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Haematopoietic stem cell transplantation (or bone marrow transplantation as it is more commonly known) is a specialised procedure, which is effective in treating many types of cancers as well as some non- malignant conditions. More than one million transplants have been performed around the world since the early 1950’s, and the success of the procedure is dependent on the skill and experience of the multidisciplinary transplant team.
At PCC Haematology and Stem Cell Transplant Centre, our transplant specialists have trained and worked in some of the notable transplant centres in the world. They have extensive experience in bone marrow transplants in both adult and paediatric patients.
Autologous Haematopoietic Stem Cell Transplantation
Using bone marrow or peripheral blood stem cells from the patient
Allogeneic Haematopoietic Stem Cell Transplantation
Using stem cells from:
We utilise treatment protocols, which are individually tailored to each patient’s medical condition to ensure that toxicities are minimised. As part of their treatment plan, patients will have access to novel immunotherapy and chemotherapy before and after the transplant to maximise the success of their transplant.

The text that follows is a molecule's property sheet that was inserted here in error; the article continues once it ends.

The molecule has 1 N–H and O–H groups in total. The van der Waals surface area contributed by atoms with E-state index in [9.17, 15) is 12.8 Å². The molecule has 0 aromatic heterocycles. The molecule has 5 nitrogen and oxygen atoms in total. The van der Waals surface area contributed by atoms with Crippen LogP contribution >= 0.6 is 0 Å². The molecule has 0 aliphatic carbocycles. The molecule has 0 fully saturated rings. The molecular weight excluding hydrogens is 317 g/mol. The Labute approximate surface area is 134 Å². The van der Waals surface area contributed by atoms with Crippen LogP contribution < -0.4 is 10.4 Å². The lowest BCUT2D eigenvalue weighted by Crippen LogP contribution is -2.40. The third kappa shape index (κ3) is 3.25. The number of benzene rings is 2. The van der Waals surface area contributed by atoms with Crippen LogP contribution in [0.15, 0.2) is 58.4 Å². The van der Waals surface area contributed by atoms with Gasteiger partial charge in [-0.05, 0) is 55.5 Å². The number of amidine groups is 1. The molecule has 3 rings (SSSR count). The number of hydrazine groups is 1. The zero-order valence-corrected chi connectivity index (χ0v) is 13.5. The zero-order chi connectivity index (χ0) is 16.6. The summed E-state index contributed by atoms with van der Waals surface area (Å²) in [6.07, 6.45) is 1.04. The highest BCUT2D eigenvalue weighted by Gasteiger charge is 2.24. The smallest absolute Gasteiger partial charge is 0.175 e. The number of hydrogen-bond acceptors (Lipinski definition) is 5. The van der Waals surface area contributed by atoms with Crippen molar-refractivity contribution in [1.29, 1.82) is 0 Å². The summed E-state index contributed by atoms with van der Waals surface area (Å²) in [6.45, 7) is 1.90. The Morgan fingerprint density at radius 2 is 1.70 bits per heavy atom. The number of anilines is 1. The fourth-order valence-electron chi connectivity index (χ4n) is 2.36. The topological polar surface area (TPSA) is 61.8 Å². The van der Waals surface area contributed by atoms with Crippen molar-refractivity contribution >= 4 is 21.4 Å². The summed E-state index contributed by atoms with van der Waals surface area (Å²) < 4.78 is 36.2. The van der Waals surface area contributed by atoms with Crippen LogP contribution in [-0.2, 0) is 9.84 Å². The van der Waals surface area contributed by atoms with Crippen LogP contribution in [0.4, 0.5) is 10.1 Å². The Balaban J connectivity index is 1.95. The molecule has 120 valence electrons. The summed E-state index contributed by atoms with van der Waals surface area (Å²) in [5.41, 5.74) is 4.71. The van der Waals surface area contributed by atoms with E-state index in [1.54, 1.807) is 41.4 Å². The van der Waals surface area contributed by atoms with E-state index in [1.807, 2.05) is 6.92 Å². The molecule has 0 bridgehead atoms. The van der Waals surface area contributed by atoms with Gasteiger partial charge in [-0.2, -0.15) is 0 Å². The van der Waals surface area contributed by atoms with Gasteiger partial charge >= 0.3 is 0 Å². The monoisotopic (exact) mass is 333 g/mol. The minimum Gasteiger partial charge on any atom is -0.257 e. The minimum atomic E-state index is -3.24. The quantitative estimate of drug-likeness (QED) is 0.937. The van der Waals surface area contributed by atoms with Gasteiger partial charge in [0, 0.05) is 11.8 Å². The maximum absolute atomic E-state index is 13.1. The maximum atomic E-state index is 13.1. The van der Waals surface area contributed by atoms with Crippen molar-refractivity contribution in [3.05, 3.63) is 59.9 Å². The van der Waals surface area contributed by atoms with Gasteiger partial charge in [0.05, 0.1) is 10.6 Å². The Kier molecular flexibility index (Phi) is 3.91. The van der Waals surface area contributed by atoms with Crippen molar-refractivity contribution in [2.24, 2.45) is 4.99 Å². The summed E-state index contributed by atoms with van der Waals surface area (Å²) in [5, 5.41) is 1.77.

To deliver complete and coordinated care, our transplant specialists are supported by a dedicated patient care team including transplant-trained nurses, counsellors, dietitians and other professionals.
Haematopoietic stem cell transplantation (or bone marrow transplantation as it is commonly termed) refers to a highly specialised procedure where stem cells are transplanted into the body for treatment of cancers and blood disorders. Over a million transplants have been performed since the procedure was accepted in the early 1950s and ongoing research continues to advance its treatment efficacy.
Stem cells are cells that have two specific and unique properties – the ability to renew by dividing themselves and creating more stem cells of their kind; and the ability to mature into specialised cells that carry out a specific function. Because haematopoietic stem cells can grow into any of the cells found in the bloodstream, they can produce the cells that the body and immune system need in order to function. This makes stem cell transplantation an exciting medical advancement.
Haematopoietic stem cell transplantation has been used successfully around the world in the treatment of certain cancers as well as blood and autoimmune disorders, including:
Even though stem cell transplantation has been proven to be a life-saving treatment, there are associated risks. These risks will be clearly explained to the patients and caregivers before they consent to the procedure. The process, in brief, involves three main stages.